Re: NVDA announcing shortcut keys


Gene
 

Yesterday, I began a new issue on Github on this topic.  As a result of discussion, I proposed two other solutions to the problem than my initial one. 


You can see the discussion and comment here:

https://github.com/nvaccess/nvda/issues/13241


Gene

On 1/16/2022 4:12 PM, Gene wrote:

Yes, what you say is correct about programs in general but a screen-reader is somewhat different than typical programs.  In a screen-reader, people often want to change settings temporarily and not have them accidentally  saved permanently.  You may want to change the speech rate, perhaps you are reading something you want to concentrate on more and slow the screen-reader, perhaps you want to change punctuation temporarily, or change what is or isn't spoken on a certain web page.  Perhaps you want to change the voice.  I imagine people would tend to change one setting usually but I also suspect there are times when people might want to change two or three, but you don't want any of these changes to be permanent.  If your computer spontaneously reboots, the changed settings will be permanently saved.  While this doesn't happen often, it does happen.  Because you may have set them a long time ago, you may not recall the numerical values of the settings and you may find it annoying to reset them.  You may be doing something after making one or more changes and decide to switch screen-readers.  Without thinking about reverting before shutdown, you close NVDA.  The old settings have been lost and the new ones saved. 


And in the case of those learning NVDA I believe it gives students more confidence in

experimenting with NVDA settings if they know they won't accidentally be saved.  They can change as many settings as they want and none of them will be permanently saved, unless intentionally.


I believe that programs like Openbook and Kurzweil are in this category of program as well.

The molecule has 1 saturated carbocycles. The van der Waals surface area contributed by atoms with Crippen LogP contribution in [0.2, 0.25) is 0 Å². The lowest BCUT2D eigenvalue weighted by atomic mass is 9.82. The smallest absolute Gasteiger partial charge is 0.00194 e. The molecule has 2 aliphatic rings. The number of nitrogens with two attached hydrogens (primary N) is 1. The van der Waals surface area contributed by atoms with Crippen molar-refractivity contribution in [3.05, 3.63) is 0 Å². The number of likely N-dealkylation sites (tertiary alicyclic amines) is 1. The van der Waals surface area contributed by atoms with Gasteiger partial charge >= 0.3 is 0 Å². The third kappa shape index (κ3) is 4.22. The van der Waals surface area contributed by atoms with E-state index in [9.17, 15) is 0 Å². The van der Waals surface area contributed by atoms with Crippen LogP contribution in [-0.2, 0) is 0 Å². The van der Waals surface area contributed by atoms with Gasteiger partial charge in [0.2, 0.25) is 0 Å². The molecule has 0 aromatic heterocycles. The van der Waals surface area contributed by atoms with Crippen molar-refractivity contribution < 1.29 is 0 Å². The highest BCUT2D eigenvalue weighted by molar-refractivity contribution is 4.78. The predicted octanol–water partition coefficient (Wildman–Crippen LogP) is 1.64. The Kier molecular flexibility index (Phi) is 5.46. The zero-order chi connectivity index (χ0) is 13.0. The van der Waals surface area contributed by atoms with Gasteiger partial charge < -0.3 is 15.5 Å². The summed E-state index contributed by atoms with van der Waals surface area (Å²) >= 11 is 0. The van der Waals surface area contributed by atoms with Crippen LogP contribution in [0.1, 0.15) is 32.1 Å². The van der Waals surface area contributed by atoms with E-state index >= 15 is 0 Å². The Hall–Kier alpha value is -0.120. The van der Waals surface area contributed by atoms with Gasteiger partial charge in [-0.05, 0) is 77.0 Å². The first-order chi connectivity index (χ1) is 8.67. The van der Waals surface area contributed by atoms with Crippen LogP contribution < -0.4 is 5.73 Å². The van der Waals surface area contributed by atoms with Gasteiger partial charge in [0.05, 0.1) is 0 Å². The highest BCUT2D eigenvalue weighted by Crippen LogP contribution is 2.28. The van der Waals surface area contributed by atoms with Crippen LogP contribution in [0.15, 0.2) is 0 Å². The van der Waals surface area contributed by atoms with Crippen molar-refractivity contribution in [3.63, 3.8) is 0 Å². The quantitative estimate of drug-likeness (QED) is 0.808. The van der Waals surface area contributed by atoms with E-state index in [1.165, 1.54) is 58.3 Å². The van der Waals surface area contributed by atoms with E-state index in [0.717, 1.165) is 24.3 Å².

Gene

On 1/16/2022 3:30 PM, Brian Vogel wrote:
On Sun, Jan 16, 2022 at 02:51 PM, Gene wrote:
People may differ with me all they like, but why is the current default better than my proposal?
-
Gene,

I suggest you look at how the Settings under Windows 10 & 11, Microsoft Office, most web browsers, and the list goes on and on these days work.  The era of having to hit even so much as a Save key to finalize your choices has, quite often, disappeared.  Even a Cancel button has become rarer.  The settings take effect, immediately, and stay as you set them until or unless you set them back.  It has become the most common convention.

That matters.  People come to expect this sort of behavior ecosystem wide as it has come to predominate.

It's not even a matter of personal preference, really, so much as a matter of establishing a consistent convention and sticking with it.  There are programs, and they are relatively few and NVDA is one of them, that allow you to actually control when/if settings changes are saved.  It gives you the control if you want to set an exception to what has become common convention.

But in all cases, whether I necessarily like what the common convention is, personally, I recognize the value in following it.  Knowing what to expect, in most cases, has a great value even if I so happen to hate whatever that thing is.  At least I know and I know that if it's possible for me to change it then it is up to me to make that change.  It makes it a conscious deviation from the common convention.

NVDA is adhering to modern conventions, and should continue to do so.
--

Brian - Windows 10, 64-Bit, Version 21H2, Build 19044  

The instinctive need to be the member of a closely-knit group fighting for common ideals may grow so strong that it becomes inessential what these ideals are.

       ~ Konrad Lorenz (1903-1989)

 

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